Emerging AI workloads are propelling the booming Chinese server market, particularly those hosting programmable co-processors capable of supporting graphics chips used for parallel processing of machine learning tasks.
The chief benefactor has been China’s server leader, Inspur. According to datacenter market survey, demand for server co-processors has helped Inspur expand its China market dominance over Huawei, Dell EMC and Lenovo. IHS Markit reported that Inspur is riding a wave of demand for AI-ready servers, capturing 39 percent of the Chinese market during the third quarter of 2019. Huawei was a distant second with 14 percent of Chinese server revenues.
While the latest server market data for China do not reflect supply chain disruptions associated with the coronavirus outbreak, the market tracker pegged the Chinese server market at a robust $5 billion during Q3 2019, a 22 percent year-on-year increase. Those gains offset server market losses in the two previous quarters, attributable mostly to U.S.-China trade friction.
Those macroeconomic factors have been overcome by growing demand for servers supporting general-purpose GPUs capable of processing several machine learning computations simultaneously. IHS noted that higher average selling prices for co-processor servers helped generate more than $94 million for Inspur during the third quarter.
“The sequential rise in China server revenue in the third quarter was driven by enterprises and communications service providers, which managed to take advantage of favorable government financing policies,” said Vladimir Galabov, principal technology analyst at IHS Markit.
Previously, “the Chinese government began to gradually ramp up fiscal and monetary stimulus to support growth, resulting in a boost to spending on IT equipment,” Galabov added.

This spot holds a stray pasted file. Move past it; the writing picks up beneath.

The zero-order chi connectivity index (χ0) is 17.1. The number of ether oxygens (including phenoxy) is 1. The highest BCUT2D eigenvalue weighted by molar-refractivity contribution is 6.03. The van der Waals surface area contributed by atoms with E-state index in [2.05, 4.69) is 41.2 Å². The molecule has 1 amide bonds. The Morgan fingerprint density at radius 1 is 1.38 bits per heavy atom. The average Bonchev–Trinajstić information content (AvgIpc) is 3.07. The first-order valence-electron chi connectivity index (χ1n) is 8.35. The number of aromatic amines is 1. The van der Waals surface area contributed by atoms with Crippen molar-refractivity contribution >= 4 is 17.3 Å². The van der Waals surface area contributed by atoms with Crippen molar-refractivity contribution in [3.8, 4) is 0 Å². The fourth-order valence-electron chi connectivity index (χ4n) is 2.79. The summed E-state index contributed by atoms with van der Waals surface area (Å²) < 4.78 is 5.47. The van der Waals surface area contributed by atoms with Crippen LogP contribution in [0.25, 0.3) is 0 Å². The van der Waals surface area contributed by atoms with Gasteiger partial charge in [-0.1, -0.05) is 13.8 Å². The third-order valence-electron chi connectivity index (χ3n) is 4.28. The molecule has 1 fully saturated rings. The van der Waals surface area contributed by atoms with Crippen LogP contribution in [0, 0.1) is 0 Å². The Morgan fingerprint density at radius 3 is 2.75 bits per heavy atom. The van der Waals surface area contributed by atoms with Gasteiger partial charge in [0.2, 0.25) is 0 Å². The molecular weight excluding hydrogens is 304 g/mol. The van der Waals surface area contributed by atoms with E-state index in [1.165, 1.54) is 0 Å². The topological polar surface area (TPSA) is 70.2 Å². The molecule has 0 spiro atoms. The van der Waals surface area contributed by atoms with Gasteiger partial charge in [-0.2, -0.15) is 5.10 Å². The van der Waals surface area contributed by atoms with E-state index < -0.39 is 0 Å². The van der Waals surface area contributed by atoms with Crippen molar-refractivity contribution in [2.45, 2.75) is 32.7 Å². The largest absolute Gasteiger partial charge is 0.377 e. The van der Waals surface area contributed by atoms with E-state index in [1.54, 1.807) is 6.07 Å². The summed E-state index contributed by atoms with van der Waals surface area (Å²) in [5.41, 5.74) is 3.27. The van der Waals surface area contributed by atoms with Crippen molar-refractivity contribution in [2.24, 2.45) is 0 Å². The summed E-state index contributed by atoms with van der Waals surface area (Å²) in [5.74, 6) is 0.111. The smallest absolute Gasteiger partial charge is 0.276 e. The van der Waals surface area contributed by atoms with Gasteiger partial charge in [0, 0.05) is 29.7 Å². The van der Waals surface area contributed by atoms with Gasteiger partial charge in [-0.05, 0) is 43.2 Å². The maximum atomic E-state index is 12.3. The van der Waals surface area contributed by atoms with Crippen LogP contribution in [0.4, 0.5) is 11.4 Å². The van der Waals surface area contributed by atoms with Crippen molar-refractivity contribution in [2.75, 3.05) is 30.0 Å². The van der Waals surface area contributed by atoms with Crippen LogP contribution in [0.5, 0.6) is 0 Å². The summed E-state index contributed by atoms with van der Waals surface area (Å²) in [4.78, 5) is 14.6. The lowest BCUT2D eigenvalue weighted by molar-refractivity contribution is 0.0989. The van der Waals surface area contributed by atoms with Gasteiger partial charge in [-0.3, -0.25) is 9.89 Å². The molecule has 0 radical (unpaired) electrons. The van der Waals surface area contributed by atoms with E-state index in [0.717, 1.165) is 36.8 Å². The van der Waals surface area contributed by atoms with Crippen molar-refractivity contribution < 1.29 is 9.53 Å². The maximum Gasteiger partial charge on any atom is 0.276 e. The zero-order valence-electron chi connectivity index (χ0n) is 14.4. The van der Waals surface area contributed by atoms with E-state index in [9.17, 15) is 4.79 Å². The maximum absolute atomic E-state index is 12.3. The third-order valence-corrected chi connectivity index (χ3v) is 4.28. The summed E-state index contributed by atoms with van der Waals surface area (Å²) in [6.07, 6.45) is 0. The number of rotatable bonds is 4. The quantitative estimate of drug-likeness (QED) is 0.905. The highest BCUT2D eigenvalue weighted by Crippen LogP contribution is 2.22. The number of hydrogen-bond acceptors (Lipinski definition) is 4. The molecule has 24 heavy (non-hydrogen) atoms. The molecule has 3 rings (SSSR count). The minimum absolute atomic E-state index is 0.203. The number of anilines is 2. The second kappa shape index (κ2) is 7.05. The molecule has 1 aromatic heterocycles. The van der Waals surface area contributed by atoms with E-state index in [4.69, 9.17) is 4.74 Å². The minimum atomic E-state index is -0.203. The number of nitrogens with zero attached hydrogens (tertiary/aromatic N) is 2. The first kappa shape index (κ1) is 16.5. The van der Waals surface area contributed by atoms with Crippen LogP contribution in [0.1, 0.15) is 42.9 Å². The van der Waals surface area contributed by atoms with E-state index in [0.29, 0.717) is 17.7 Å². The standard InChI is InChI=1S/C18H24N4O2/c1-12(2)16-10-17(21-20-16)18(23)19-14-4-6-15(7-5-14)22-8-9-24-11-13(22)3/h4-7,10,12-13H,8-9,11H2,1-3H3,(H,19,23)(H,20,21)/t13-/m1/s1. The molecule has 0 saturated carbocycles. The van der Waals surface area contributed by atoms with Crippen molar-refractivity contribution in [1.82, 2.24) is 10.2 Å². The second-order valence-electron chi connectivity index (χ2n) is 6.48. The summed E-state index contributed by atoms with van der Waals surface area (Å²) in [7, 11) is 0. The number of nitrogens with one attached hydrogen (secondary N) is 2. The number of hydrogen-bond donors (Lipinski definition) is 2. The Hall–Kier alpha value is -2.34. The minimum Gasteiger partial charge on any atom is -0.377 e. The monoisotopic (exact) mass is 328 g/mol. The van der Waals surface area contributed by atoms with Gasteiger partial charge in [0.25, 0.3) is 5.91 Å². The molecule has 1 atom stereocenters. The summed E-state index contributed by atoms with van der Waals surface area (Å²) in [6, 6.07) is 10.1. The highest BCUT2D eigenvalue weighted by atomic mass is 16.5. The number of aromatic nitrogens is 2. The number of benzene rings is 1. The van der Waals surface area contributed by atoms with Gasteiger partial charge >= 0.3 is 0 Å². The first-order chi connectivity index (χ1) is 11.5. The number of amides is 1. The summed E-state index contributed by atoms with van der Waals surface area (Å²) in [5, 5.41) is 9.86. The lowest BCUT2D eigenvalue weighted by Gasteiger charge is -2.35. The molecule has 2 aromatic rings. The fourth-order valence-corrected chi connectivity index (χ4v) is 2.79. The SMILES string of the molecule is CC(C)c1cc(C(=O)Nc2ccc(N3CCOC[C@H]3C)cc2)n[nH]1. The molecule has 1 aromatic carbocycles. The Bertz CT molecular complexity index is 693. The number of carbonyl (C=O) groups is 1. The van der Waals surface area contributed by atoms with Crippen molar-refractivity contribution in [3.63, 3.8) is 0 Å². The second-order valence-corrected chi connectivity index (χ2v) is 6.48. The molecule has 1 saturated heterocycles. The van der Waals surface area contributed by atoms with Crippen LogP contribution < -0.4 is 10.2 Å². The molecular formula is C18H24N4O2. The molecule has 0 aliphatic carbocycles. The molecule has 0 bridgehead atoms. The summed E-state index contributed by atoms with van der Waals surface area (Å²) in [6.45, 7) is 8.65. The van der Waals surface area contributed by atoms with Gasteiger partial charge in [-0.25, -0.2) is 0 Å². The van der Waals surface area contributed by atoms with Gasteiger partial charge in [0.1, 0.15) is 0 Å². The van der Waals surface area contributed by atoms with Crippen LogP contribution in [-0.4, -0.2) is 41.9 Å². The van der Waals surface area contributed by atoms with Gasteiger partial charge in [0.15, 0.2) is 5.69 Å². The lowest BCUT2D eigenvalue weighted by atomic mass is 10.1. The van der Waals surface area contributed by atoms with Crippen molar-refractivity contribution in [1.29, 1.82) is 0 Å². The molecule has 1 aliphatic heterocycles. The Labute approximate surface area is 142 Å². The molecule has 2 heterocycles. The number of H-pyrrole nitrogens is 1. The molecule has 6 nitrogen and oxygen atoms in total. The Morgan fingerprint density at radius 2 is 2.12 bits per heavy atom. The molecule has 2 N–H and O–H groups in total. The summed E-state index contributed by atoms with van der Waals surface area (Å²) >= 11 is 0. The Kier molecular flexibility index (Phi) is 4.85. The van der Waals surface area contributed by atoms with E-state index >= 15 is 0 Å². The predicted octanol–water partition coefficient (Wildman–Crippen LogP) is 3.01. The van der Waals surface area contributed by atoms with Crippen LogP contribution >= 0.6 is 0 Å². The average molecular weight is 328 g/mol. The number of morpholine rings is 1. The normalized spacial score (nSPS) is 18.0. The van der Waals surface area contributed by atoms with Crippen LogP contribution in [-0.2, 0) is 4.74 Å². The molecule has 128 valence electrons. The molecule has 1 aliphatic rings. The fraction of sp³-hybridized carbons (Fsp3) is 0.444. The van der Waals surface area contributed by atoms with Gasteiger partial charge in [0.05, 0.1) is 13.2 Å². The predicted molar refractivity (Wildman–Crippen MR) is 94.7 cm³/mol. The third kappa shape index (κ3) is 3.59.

The analyst estimates more than two-thirds of co-processor servers shipped by Inspur within China included up to 16 general-purpose GPUs. Those platforms are increasingly used in datacenters for AI training or for AI inference at edge locations.
Inspur and Chinese search giant Baidu jointly developed a server dubbed X.Man 4.0 billed as the first commercially available server integrating co-processors conforming to an Open Compute Project co-processor specification. The partners tout the new AI server as the first to comply with the co-processor spec, known as Open Accelerator Infrastructure.
As Intel partners, Inspur and Baidu were early supporters of Intel’s recently discontinued Nervana NNP-T neural network processor. Inspur was one of the first servermakers to offer systems with the training chip and Baidu was engaged in a collaborative development project aimed at optimizing the speed at which models can be trained.
The booming Chinese server market also reflected a jump in global revenues, up 7 percent over the previous quarter. IHS said “white box” vendors grabbed about 21 percent of the global server market, followed by Dell EMC (19 percent) and Hewlett Packard Enterprise (15.5 percent).